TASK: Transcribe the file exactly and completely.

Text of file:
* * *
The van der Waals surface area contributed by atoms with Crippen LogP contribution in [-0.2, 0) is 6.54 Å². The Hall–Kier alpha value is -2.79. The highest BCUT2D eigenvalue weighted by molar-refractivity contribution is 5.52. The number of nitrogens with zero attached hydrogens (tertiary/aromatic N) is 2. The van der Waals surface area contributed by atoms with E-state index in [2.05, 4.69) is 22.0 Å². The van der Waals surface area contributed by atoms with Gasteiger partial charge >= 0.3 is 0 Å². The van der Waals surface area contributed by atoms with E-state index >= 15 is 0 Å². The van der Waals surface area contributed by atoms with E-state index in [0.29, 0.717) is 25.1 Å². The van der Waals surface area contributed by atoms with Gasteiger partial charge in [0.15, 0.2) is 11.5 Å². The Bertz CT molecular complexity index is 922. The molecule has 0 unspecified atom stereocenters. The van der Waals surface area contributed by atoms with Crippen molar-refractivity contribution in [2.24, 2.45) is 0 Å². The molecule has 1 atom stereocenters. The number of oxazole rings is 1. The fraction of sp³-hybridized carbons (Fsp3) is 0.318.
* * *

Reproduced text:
The van der Waals surface area contributed by atoms with Crippen LogP contribution in [-0.2, 0) is 6.54 Å². The Hall–Kier alpha value is -2.79. The highest BCUT2D eigenvalue weighted by molar-refractivity contribution is 5.52. The number of nitrogens with zero attached hydrogens (tertiary/aromatic N) is 2. The van der Waals surface area contributed by atoms with E-state index in [2.05, 4.69) is 22.0 Å². The van der Waals surface area contributed by atoms with Gasteiger partial charge >= 0.3 is 0 Å². The van der Waals surface area contributed by atoms with E-state index >= 15 is 0 Å². The van der Waals surface area contributed by atoms with E-state index in [0.29, 0.717) is 25.1 Å². The van der Waals surface area contributed by atoms with Gasteiger partial charge in [0.15, 0.2) is 11.5 Å². The Bertz CT molecular complexity index is 922. The molecule has 0 unspecified atom stereocenters. The van der Waals surface area contributed by atoms with Crippen molar-refractivity contribution in [2.24, 2.45) is 0 Å². The molecule has 1 atom stereocenters. The number of oxazole rings is 1. The fraction of sp³-hybridized carbons (Fsp3) is 0.318.